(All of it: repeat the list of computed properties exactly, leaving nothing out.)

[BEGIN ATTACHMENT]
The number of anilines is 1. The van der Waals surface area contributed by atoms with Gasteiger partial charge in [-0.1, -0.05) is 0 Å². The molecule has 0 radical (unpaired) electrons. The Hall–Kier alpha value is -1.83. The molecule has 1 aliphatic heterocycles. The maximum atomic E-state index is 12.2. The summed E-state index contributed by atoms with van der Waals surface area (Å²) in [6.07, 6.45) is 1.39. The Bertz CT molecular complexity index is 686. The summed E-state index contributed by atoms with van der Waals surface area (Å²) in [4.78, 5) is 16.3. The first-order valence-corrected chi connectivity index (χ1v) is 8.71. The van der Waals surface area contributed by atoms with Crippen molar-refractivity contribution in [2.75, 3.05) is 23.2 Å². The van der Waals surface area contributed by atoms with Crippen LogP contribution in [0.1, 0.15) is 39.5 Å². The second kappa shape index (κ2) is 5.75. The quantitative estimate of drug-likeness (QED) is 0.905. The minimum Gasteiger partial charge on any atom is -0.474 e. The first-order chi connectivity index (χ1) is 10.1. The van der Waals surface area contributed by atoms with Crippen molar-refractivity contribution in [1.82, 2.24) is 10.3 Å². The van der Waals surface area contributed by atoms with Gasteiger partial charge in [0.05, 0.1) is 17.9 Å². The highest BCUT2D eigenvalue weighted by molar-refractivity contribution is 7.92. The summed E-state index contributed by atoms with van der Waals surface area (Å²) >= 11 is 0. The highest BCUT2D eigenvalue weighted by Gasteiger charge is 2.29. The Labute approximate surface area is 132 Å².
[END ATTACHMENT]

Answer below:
The number of anilines is 1. The van der Waals surface area contributed by atoms with Gasteiger partial charge in [-0.1, -0.05) is 0 Å². The molecule has 0 radical (unpaired) electrons. The Hall–Kier alpha value is -1.83. The molecule has 1 aliphatic heterocycles. The maximum atomic E-state index is 12.2. The summed E-state index contributed by atoms with van der Waals surface area (Å²) in [6.07, 6.45) is 1.39. The Bertz CT molecular complexity index is 686. The summed E-state index contributed by atoms with van der Waals surface area (Å²) in [4.78, 5) is 16.3. The first-order valence-corrected chi connectivity index (χ1v) is 8.71. The van der Waals surface area contributed by atoms with Crippen molar-refractivity contribution in [2.75, 3.05) is 23.2 Å². The van der Waals surface area contributed by atoms with Crippen LogP contribution in [0.1, 0.15) is 39.5 Å². The second kappa shape index (κ2) is 5.75. The quantitative estimate of drug-likeness (QED) is 0.905. The minimum Gasteiger partial charge on any atom is -0.474 e. The first-order chi connectivity index (χ1) is 10.1. The van der Waals surface area contributed by atoms with Crippen molar-refractivity contribution in [1.82, 2.24) is 10.3 Å². The van der Waals surface area contributed by atoms with Gasteiger partial charge in [0.05, 0.1) is 17.9 Å². The highest BCUT2D eigenvalue weighted by molar-refractivity contribution is 7.92. The summed E-state index contributed by atoms with van der Waals surface area (Å²) >= 11 is 0. The highest BCUT2D eigenvalue weighted by Gasteiger charge is 2.29. The Labute approximate surface area is 132 Å².